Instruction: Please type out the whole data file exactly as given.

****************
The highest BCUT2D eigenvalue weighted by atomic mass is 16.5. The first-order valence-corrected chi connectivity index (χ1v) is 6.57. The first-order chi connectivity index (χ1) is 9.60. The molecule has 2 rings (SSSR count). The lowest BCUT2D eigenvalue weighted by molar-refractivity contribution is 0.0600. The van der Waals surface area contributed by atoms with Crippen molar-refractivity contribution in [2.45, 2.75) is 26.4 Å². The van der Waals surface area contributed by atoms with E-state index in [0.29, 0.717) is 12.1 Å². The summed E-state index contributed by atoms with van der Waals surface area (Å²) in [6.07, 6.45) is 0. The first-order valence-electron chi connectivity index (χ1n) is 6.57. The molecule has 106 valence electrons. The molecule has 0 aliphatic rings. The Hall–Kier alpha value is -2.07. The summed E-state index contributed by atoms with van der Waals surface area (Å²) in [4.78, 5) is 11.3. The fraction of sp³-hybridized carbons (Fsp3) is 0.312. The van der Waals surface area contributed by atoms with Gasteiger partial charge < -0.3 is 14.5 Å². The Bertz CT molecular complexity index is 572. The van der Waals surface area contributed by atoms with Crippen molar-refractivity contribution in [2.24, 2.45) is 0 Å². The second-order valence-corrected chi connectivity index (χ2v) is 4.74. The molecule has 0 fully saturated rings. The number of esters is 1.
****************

The highest BCUT2D eigenvalue weighted by atomic mass is 16.5. The first-order valence-corrected chi connectivity index (χ1v) is 6.57. The first-order chi connectivity index (χ1) is 9.60. The molecule has 2 rings (SSSR count). The lowest BCUT2D eigenvalue weighted by molar-refractivity contribution is 0.0600. The van der Waals surface area contributed by atoms with Crippen molar-refractivity contribution in [2.45, 2.75) is 26.4 Å². The van der Waals surface area contributed by atoms with E-state index in [0.29, 0.717) is 12.1 Å². The summed E-state index contributed by atoms with van der Waals surface area (Å²) in [6.07, 6.45) is 0. The first-order valence-electron chi connectivity index (χ1n) is 6.57. The molecule has 106 valence electrons. The molecule has 0 aliphatic rings. The Hall–Kier alpha value is -2.07. The summed E-state index contributed by atoms with van der Waals surface area (Å²) in [4.78, 5) is 11.3. The fraction of sp³-hybridized carbons (Fsp3) is 0.312. The van der Waals surface area contributed by atoms with Gasteiger partial charge < -0.3 is 14.5 Å². The Bertz CT molecular complexity index is 572. The van der Waals surface area contributed by atoms with Crippen molar-refractivity contribution in [2.24, 2.45) is 0 Å². The second-order valence-corrected chi connectivity index (χ2v) is 4.74. The molecule has 0 fully saturated rings. The number of esters is 1.